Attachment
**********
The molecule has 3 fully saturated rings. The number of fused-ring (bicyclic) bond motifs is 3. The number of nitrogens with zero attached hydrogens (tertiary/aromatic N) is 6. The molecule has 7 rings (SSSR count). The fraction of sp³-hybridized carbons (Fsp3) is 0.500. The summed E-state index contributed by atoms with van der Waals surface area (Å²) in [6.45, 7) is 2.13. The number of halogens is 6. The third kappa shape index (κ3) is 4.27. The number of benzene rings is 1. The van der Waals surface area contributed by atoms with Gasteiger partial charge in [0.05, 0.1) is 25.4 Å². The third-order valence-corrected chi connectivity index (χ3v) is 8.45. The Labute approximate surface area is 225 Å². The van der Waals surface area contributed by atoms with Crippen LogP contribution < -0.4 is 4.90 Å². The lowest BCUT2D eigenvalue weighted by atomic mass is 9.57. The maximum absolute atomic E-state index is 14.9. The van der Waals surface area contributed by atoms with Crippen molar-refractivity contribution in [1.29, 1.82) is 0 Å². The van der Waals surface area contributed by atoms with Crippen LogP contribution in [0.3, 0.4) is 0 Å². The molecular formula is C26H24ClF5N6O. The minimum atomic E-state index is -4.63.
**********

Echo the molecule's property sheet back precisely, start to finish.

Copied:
The molecule has 3 fully saturated rings. The number of fused-ring (bicyclic) bond motifs is 3. The number of nitrogens with zero attached hydrogens (tertiary/aromatic N) is 6. The molecule has 7 rings (SSSR count). The fraction of sp³-hybridized carbons (Fsp3) is 0.500. The summed E-state index contributed by atoms with van der Waals surface area (Å²) in [6.45, 7) is 2.13. The number of halogens is 6. The third kappa shape index (κ3) is 4.27. The number of benzene rings is 1. The van der Waals surface area contributed by atoms with Gasteiger partial charge in [0.05, 0.1) is 25.4 Å². The third-order valence-corrected chi connectivity index (χ3v) is 8.45. The Labute approximate surface area is 225 Å². The van der Waals surface area contributed by atoms with Crippen LogP contribution < -0.4 is 4.90 Å². The lowest BCUT2D eigenvalue weighted by atomic mass is 9.57. The maximum absolute atomic E-state index is 14.9. The van der Waals surface area contributed by atoms with Crippen molar-refractivity contribution in [1.29, 1.82) is 0 Å². The van der Waals surface area contributed by atoms with Crippen LogP contribution in [0.3, 0.4) is 0 Å². The molecular formula is C26H24ClF5N6O. The minimum atomic E-state index is -4.63.